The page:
'Bridge of Spies' actor Mark Rylance talks taking on Hollywood and his relationship with Spielberg

At 55, is Mark Rylance now set for film stardom? He talks to James Mottram

British actor Mark Rylance on the red carpet ahead of the World Premiere of 'The Gunman' in February 2015
British actor Mark Rylance on the red carpet ahead of the World Premiere of 'The Gunman' in February 2015

In the upstairs bar of London’s Duke of York’s Theatre, Mark Rylance is deep in thought. “It’d be interesting to interview kids … to do some research,” he muses. “What are your favourite characters to play in fantasy games? Mine were characters like Spider-Man.” He absent-mindedly starts humming the old cartoon theme. Should Marvel want to reboot the franchise in the future, perhaps he could play a middle-aged version, I suggest? “The suit is too revealing,” he grins. “An older Spider-Man … we’d have to do something about the dress sense.”

Rylance in a head-to-toe unitard, spinning webs of any size? It might seem unlikely for the former artistic director of the Globe Theatre, but I’m sure he’d pull it off. He’s in a playful mood today, perhaps because we’re on his home turf: he’s been at the Duke of York’s performing Farinelli and the King, written by his wife, composer, musical director and now playwright Claire van Kampen, since it transferred from the Globe in September. I remind him that the last time we met was six months earlier at a press day for the violent Sean Penn thriller The Gunman. “That’s right, that horrible day in that hotel! That was the first time I did one of those things.”

It’s hard to believe Rylance, 55, has managed to avoid the ritual slog of the media junket until this year. Even now, because of stage commitments, he’s only doing limited press for his new film, Steven Spielberg’s impeccably crafted Cold War thriller Bridge of Spies. There’s something quite refreshing that this Rada-trained, RSC-reared actor’s acclaim has come largely through the theatre: three Tony awards – for Boeing, Boeing, the extraordinary Jerusalem and his all-male Twelfth Night (as Olivia) – barely begin to explain his magnetic power on stage.

On screen, he won a Bafta for playing weapons expert David Kelly in 2005 TV drama The Government Inspector, but films have, until now, seemed an afterthought. He did go up for roles but didn’t get them. Friends with the Coen brothers he almost scored the lead for their 2009 film, A Serious Man. “When I didn’t get the part, I was really upset,” he says. So, he took action, acquired a film agent, and won a part in 2011’s Blitz, with Jason Statham. While filming on the Old Kent Road, he remembers locals lambasting the production for its gratuitous violence. “I was ashamed to be in it. It was horrible to do.”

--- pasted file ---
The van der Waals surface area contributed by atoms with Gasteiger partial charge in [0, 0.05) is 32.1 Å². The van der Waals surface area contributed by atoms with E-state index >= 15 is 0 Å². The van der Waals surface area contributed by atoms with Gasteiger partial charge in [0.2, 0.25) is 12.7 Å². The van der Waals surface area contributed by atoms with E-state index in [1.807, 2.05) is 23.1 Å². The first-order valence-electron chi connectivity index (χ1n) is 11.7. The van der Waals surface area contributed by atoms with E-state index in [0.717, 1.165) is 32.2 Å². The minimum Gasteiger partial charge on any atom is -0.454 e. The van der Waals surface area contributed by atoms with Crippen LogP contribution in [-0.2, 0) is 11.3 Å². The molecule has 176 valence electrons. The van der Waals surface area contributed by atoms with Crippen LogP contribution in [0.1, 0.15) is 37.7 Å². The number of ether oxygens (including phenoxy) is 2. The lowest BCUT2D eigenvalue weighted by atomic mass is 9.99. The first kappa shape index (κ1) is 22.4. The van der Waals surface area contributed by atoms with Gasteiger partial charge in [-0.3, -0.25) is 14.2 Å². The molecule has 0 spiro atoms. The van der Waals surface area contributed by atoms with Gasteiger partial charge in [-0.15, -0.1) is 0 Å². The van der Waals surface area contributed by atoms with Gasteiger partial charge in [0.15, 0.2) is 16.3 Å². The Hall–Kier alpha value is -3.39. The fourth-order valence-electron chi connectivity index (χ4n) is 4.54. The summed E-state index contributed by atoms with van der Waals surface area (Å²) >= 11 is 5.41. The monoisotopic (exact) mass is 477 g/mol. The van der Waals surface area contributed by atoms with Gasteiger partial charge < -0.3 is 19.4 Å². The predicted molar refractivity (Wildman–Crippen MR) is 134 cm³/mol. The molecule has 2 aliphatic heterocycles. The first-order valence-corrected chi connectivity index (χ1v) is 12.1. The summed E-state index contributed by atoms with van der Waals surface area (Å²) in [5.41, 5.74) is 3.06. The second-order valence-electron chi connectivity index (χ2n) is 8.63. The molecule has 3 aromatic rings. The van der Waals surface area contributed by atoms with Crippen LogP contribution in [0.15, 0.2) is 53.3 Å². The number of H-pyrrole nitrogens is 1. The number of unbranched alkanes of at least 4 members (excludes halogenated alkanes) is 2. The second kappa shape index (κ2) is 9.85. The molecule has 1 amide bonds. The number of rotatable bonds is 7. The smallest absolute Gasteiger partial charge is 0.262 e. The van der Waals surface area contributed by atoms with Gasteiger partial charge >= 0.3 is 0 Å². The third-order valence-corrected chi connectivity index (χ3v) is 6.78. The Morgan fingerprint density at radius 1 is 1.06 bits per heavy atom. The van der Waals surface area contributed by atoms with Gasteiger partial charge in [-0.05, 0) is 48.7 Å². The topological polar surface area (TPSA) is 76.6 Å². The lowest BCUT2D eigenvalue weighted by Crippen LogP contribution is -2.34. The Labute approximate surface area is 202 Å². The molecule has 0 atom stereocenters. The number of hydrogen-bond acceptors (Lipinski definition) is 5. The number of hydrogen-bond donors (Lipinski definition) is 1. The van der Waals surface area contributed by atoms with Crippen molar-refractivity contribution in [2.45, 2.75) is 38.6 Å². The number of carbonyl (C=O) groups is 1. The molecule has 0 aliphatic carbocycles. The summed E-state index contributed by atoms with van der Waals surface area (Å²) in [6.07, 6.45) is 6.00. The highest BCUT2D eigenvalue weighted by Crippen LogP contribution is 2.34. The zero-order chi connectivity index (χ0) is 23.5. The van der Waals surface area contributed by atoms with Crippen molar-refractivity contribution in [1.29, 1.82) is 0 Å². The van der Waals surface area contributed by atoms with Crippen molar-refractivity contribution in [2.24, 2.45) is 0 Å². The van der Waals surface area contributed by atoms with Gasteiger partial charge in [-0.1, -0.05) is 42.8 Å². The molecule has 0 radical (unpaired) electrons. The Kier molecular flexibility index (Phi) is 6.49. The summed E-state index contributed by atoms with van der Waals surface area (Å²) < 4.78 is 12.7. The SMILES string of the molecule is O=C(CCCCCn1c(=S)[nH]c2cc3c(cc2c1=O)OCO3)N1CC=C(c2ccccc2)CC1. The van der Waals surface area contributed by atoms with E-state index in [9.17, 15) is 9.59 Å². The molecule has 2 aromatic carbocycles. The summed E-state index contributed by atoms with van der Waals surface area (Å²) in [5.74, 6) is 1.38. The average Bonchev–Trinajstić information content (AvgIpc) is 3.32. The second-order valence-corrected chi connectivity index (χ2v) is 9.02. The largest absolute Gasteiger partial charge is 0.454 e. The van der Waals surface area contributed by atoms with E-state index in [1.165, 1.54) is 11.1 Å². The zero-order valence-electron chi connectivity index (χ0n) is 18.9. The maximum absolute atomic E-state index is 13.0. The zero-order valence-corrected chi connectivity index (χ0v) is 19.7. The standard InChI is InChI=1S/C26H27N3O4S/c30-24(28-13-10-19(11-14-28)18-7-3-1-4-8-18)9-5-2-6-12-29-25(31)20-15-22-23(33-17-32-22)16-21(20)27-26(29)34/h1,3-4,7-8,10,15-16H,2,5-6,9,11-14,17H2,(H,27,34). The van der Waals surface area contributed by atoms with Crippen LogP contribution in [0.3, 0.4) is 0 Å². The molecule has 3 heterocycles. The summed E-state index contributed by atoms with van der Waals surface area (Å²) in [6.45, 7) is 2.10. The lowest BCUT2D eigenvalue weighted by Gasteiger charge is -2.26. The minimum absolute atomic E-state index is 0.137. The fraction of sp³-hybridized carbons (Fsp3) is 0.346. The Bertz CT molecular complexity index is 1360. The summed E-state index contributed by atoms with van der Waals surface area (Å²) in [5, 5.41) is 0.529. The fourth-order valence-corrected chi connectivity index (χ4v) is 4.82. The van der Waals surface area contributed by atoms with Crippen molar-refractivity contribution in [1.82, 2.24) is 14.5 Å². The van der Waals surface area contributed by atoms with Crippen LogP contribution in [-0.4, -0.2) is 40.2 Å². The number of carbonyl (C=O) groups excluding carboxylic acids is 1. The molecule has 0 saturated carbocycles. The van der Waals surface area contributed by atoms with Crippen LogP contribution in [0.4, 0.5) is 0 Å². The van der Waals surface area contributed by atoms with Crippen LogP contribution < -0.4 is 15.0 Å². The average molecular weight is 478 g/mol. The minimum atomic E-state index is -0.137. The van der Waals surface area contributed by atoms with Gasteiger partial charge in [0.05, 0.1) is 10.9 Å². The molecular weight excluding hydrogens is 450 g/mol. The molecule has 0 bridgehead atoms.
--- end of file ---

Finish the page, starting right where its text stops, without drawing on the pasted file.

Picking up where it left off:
Rylance fired his agent. “I decided I was only going to do theatre ... I was happy being a theatre actor and this was just greediness.” But gradually, he relented. He was superb as Sir Thomas Cromwell in this year’s BBC production of Wolf Hall. Then along came Spielberg with not one but two projects. A week into shooting Bridge of Spies, the director asked Rylance to consider the lead in next year’s The BFG – a visual-effects-led take on Roald Dahl’s story.

Back in the Eighties, Spielberg offered Rylance a role in his J G Ballard adaptation, Empire of the Sun. “I took the part and then backed out,” he shrugs. “It wasn’t because of him. I was offered something in the theatre I wanted to do more.” As he revealed on Desert Island Discs earlier this year, Rylance took to the Chinese dice, the I Ching, for guidance on the matter. He’s well known for “alt-thinking” – believing in crop circles, energy fields et al. He even got married on ancient stones over the Winter Solstice.